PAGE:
She’s not an Olympian, but Sue Richardson is our kind of hero

Virginia Beach

VIRGINIA BEACH, Va. (WAVY) — For two weeks, we’ve been watching incredible athletes at the Olympics competing at the top of their game.  

In today’s Good News for a Good Morning, 10 On Your Side is introducing another incredible athlete. 

While Sue Richardson may not make it onto the world’s stage or become a household name, she demonstrates how much human beings can overcome physically, mentally and emotionally.  

Richardson says the last year and a half at Sentara Virginia Beach General Hospital were unlike any other she’s experienced in her 33-year career as a registered nurse.  

“It’s been extraordinarily stressful,” said Richardson, who said as many as 17 of her fellow nurses fell sick with COVID-19. 

“It was a horrible time, absolutely horrible,” she said. “We really felt like we were in a war zone.” 

Needing an extraordinary outlet for the extraordinary circumstances, Richardson decided to once again train for an Ironman race.  

It’s a 2.4-mile swim, 112-mile bike ride and 26.2-mile run with a cutoff of 17 hours.  

Richardson trained for months for Ironman Tulsa and started out strong on May 23, getting a personal best on the swim portion.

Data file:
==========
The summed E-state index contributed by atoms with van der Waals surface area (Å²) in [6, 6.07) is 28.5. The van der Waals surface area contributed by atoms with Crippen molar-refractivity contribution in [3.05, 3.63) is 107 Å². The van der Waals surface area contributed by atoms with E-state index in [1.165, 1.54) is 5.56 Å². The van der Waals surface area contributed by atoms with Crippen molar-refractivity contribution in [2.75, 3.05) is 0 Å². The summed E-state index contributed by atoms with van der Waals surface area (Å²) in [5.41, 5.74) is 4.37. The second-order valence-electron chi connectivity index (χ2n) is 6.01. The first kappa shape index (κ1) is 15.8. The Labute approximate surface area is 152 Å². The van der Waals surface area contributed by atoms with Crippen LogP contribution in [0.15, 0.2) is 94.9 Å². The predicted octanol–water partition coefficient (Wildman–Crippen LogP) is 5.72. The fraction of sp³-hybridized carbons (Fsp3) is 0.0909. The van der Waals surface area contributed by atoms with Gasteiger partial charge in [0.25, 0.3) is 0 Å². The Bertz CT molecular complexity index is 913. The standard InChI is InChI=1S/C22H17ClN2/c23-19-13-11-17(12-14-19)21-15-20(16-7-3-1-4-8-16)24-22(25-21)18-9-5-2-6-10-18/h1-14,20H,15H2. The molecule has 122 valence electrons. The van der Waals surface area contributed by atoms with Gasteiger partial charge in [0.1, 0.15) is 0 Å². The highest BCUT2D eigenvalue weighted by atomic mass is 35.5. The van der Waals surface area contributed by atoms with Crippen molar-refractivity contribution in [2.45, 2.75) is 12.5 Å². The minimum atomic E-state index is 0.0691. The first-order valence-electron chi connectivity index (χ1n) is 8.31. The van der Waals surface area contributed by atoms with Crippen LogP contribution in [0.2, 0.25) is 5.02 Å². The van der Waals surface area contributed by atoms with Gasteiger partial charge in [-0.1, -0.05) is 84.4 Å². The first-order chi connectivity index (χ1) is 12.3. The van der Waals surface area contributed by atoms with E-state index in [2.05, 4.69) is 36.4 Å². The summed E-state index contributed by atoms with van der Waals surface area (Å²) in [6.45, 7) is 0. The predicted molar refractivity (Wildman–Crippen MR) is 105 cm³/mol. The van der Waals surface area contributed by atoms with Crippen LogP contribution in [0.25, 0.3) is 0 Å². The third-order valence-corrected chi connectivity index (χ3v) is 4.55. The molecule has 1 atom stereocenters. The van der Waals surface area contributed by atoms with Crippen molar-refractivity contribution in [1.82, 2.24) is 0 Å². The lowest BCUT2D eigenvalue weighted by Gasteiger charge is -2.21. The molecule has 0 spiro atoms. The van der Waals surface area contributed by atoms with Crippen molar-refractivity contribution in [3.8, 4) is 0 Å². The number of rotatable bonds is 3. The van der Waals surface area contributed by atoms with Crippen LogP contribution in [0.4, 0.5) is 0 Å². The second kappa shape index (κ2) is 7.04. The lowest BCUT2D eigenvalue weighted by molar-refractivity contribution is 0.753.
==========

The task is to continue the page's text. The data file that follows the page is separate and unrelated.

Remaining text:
But on her bicycle, she fell behind and missed the cut-off by four minutes. 

In accordance with race rules, a volunteer approached Richardson, told her she was done and took her timing chip.  

“I hung my head down in shame,” she said. “I kept hearing his voice. ‘It’s done. It’s over. You can’t do this.’ I was just sobbing and hearing that voice. But I soon started to hear this whisper that said “Says who? Says who? Who says this is over?’” 

Determined to finish, Richardson kept going, even though she knew she wouldn’t be an official finisher.  

Twenty-two hours after she began, Richardson ran to the finish line.  

By then, race organizers had packed up and gone home and the crowds were gone. Only Richardson’s supporters were there to see her finish on her own time.  

“It’s not about the medal, it’s not about the finish,” Richardson said. “It’s what you put into it. It’s what you make out of it, the experience along the way and it’s one of the best things I’ve ever been through.” 

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